PINEHURST, N.C. – The road Michelle Wie took to a U.S. Women’s Open title was unlike any other, and suddenly insignificant. Whether this was a long time coming was the least of her cares.
© AP Photo/Bob Leverone
Stephanie Meadow, of Northern Ireland, hits her tee shot on the 18th hole during the third round of the U.S. Women's Open golf tournament in Pinehurst, N.C., Saturday, June 21, 2014.
The biggest star in women’s golf had her name on the biggest trophy.
She never looked happier.
“Oh my God, I can’t even think straight,” Wie said Sunday after a two-shot victory over Stacy Lewis to claim her first major.
The final three holes at Pinehurst No. 2 were filled with ups and downs that Wie knows as well as anyone in golf. She responded with a performance worthy of the hype that had been heaped on her since she was a teenager.
With a three-shot lead on the 16th hole, Wie nearly threw it all away with one poor decision, only keeping the lead by making a nervy 5-foot putt for double bogey. And right when it looked as though this would end badly, the 24-year-old from Hawaii responded with the putt of her life that made her a Women’s Open champion.
Facing a 25-foot birdie putt on 17 that was fast and dangerous, Wie pumped her fist when it fell, then pounded her fist twice to celebrate the moment.
“That kind of emotion, that kind of pressure … I’ll think of that putt as one of the best putts I’ve ever hit in my life,” she said.
A par on the 18th gave her an even-par 70 to beat Lewis, the No. 1 player in women’s golf who made Wie earn it. Lewis made eight birdies — the most in a final round by a male for female in the U.S. Open — and closed with a 66.
Sixteen-year-old Brooke Henderson of Smiths Falls, Ont., shot a 69 in the final round to finish in a tie for 10th place.
Lewis was on the range preparing for a playoff when her caddie told her Wie made birdie on the 17th. Moments later, Lewis was on the 18th green to hug Wie. Like most players, she was perplexed why Wie would spend so much time trying to compete against the men when she still didn’t have an LPGA Tour card.
They are friends now and practice frequently. Lewis said she wasn’t the last bit surprised that Wie delivered such a clutch moment.
“I think that scene on 18, being on network TV, as many people as we had around there at Pinehurst No. 2 and Michelle Wie winning the golf tournament, I don’t think you can script it any better,” Lewis said. “I think it’s great for the game of golf. I think it’s even better for women’s golf. I’m so happy for Michelle Wie. I mean this has been such a long time coming for her.”
Wie had chance to win this title when she was a 15-year-old amateur at Cherry Hills, and a 16-year-old pro at Newport. The last time she was in this area, she opened with an 82 at Pine Needles in 2007 and walked off the course the next day because of injuries.
She had been one of the biggest stars in women’s golf since she was 13 and played in the final group of a major. Her popularity soared along with criticism when she competed against the men on the PGA Tour while still in high school and talked about wanting to play in the Masters.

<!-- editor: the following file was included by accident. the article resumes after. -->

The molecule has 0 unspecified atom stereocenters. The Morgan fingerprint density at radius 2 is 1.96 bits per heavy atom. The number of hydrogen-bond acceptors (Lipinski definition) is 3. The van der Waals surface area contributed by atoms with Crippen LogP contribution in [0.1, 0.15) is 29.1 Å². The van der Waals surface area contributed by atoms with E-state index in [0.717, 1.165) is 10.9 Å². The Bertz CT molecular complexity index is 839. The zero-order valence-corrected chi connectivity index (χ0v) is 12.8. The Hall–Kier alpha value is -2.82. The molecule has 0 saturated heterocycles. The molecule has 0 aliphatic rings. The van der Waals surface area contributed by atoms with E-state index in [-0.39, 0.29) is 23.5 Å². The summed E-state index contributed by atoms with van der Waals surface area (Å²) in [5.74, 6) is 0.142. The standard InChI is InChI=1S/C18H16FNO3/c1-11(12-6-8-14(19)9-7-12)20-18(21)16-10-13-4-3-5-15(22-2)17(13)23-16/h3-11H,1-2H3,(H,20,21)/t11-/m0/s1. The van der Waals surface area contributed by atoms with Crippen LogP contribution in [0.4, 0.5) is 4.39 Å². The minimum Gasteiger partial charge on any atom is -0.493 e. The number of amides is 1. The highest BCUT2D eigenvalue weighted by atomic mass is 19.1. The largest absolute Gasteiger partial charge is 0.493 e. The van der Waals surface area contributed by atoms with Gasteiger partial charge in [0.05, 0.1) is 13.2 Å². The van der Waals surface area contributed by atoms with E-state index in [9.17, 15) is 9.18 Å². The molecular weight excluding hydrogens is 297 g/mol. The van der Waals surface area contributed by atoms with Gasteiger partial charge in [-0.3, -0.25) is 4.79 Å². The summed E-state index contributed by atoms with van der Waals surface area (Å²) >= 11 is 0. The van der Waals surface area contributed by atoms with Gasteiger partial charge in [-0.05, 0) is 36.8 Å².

That seems like a lifetime ago.
The 6-foot Wie is all grown up. She is a Stanford graduate, popular among pros of both genders, and now a major champion.
“I can’t believe this is happening,” Wie said.
It almost didn’t.
Just like her so much of her life, the path included a sharp twist no one saw coming.
Wie started the final round tied with Amy Yang, took the lead when Yang made double bogey on No. 2 and didn’t let anyone catch her the rest of the day.
In trouble on the tough fourth hole, she got up-and-down from 135 yards with an 8-iron into 3 feet. Right when Lewis was making a big run, Wie answered by ripping a drive on the shortened par-5 10th and hitting a cut 8-iron into 10 feet for eagle and a four-shot lead.
She had not made a bogey since the first hole — and then it all nearly unravelled.
From a fairway bunker on the 16th, holding a three-shot lead, she stayed aggressive and hit hybrid from the sand.
“I was kind of a dummy for not laying up when I was in that situation,” she said. “And it kind of bit me in the butt. But I laughed it off. Stuff like that does happen.”
The only time panic began to set in was when no one could find her ball. It finally was located after a three-minute search, buried in a wiregrass bush. She quickly and wisely took a penalty drop behind her in the fairway to limit the damage, chipped to about 35 feet and ran that putt some 5 feet by the hole.
Miss it and she would be tied.
Bent over in that table-top putting stance, she poured it in to avoid her first three-putt of the week. Smiling as she left the green, she hit 8-iron to 25 feet and delivered a putt that will surely rank among the highlights in U.S. Women’s Open history.
Wie finished at 2-under 278, the only player to beat par in the second week of championship golf at Pinehurst. Martin Kaymer won by eight shots last week at 9-under 271, the second-lowest score in U.S. Open history.
Juli Inkster, playing her 35th and final U.S. Women’s Open, closed with a 75 to tie for 15th. She received the loudest ovation of the week walking up the 18th, until Wie arrived as the winner.
What a journey.
“I think that without your downs, without the hardship, I don’t think you appreciate the ups and much as you do,” Wie said, the gleaming trophy at her side. “I think the fact that I struggled so much, the fact that I kind of went through a hard period of my life, the fact that this trophy is right next to me, it means so much more to me than it ever would have when I was 15.
“I feel extremely lucky.”